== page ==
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North and South Korea meet again for talks on reuniting families

By the CNN Wire Staff
Elderly South Koreans, who were separated from their families during the 1950-53 Korean War, hold a traditional ritual for their deceased relatives at Imjingak peace park in Paju in North Korea, near the inter-Korea border, on September 14.
Elderly South Koreans, who were separated from their families during the 1950-53 Korean War, hold a traditional ritual for their deceased relatives at Imjingak peace park in Paju in North Korea, near the inter-Korea border, on September 14.
STORY HIGHLIGHTS
  • The reunions could be scrapped if a location is not agreed on
  • Families have been divided for nearly 60 years
  • Only 200 of the thousands of split families were reunited in last event
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(CNN) -- North and South Korean representatives on Friday met for talks for a second time on reuniting families separated by the Korean War nearly 60 years ago.

They met in the North Korean border town of Kaesong. No further details were immediately available about Friday's talks.

The representatives had previously agreed to hold the reunions on October 21-27, but had not agreed on a location, which could scrap the gatherings.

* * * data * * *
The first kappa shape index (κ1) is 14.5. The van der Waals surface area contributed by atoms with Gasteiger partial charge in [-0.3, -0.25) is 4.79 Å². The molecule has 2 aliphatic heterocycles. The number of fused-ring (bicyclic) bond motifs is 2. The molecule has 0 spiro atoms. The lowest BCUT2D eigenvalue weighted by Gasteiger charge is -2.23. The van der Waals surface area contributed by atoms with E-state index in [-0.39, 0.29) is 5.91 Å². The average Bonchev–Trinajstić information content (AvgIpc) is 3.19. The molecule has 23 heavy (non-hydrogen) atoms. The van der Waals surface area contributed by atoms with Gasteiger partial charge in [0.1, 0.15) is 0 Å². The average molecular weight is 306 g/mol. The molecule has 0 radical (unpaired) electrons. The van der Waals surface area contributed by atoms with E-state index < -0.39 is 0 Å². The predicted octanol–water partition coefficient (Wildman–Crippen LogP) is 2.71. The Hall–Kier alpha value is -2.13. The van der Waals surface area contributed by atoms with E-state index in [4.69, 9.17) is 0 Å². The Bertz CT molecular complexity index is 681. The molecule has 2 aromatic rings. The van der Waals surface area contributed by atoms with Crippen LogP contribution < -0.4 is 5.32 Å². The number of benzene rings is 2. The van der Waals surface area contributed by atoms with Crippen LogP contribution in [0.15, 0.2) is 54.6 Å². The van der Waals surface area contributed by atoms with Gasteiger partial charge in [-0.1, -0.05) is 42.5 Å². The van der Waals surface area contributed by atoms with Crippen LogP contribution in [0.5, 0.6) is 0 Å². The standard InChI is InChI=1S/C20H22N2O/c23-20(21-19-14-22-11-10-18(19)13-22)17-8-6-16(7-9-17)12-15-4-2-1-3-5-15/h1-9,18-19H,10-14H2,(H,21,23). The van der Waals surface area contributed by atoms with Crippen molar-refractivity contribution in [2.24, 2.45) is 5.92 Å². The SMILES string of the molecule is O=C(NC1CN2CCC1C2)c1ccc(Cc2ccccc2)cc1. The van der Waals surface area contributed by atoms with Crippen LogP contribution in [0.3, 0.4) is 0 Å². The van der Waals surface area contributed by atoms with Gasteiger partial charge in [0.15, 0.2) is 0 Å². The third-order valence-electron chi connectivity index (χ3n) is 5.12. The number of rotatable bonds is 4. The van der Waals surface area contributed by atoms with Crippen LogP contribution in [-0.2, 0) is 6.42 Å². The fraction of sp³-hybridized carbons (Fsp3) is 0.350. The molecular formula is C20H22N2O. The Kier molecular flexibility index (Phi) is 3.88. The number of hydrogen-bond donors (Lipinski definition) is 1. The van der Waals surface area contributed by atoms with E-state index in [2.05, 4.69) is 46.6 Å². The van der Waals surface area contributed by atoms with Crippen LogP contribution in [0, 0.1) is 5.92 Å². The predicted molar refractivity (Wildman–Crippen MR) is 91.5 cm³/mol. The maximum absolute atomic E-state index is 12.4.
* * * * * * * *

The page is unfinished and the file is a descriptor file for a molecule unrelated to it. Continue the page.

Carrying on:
They also had not agreed on how many families to include in the reunion, the South Korean Unification Ministry said on September 17.

Why are the two Koreas so hostile?

Millions of families were separated by the Korean War, which ended in 1953 with a cease-fire, but without a formal peace treaty.

About 10,000 people applied to take part in a similar reunion last year, but fewer than 200 families were allowed to participate.

Family members wept as they saw one another for the first time in decades. No mail, telephone or e-mail exchanges exist between ordinary citizens across the Korean border.

Yoon Ki-Dal, 88, of South Korea thought such a moment would never come. After leaving his son and daughters when they were babies during the Korean War, he was able to hold the hands of his North Korean children last September.

"Father, we thought you were dead," his daughter, who was in her 60s, told him, her face trembling.

The families were allowed to spend a few days together before the South Koreans had to return home.